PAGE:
1922 was a year of great turbulence and upheaval. Its events reverberated throughout the rest of the twentieth century and still affect us today, 100 years later.
Empires fell. The Ottoman Empire collapsed after more than six centuries. The British Empire had reached its greatest extent but its heyday was over. The Irish Free State was declared and demands for independence in India grew. New nations and new politics came into existence. The Soviet Union was officially created and Mussolini's Italy became the first Fascist state.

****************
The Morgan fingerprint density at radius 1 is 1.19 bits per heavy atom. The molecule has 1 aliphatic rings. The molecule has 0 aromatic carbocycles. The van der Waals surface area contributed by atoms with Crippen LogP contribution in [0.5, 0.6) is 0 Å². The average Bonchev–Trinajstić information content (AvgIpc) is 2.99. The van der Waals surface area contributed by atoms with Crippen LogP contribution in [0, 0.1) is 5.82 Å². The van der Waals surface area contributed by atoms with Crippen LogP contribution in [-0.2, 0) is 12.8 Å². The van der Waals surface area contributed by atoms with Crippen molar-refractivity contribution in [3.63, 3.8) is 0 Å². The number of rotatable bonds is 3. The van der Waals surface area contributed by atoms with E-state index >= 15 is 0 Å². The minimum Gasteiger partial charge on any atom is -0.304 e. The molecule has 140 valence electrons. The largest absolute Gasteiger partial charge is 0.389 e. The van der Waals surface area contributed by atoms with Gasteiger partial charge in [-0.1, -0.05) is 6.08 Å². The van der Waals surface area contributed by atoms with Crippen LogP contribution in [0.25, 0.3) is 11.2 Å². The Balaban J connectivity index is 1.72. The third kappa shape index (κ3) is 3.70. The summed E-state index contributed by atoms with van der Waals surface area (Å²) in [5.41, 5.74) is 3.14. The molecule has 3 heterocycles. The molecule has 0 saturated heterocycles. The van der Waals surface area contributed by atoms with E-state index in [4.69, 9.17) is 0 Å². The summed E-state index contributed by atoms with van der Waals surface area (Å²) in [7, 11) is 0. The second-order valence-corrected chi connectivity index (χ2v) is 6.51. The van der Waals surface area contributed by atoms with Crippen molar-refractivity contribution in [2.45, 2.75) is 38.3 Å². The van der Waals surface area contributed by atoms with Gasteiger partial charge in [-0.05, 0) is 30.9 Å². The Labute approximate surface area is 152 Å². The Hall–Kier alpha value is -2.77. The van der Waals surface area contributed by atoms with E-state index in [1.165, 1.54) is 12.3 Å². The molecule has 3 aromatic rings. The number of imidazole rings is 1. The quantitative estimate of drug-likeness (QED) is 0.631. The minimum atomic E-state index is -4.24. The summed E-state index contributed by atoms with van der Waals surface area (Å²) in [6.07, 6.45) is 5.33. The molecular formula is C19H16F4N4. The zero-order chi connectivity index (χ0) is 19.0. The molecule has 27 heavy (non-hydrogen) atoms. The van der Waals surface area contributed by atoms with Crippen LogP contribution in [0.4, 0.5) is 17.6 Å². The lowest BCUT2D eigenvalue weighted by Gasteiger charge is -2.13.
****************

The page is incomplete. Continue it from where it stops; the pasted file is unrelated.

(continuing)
In the USA, Prohibition was at its height. The Hollywood film industry, although rocked by a series of scandals, continued to grow. A new mass medium - radio - was making its presence felt and, in Britain, the BBC was founded. In literature it was the year of peak modernism. Both T. S. Eliot's The Waste Land and James Joyce's Ulysses were first published in full.
In society, already changed by the trauma of war and pandemic, the morals of the past seemed increasingly outmoded; new ways of behaving were making their appearance. The Roaring Twenties had begun to roar and the Jazz Age had arrived.
In a sequence of vividly written sketches, Nick Rennison conjures up all the drama and diversity of an extraordinary year.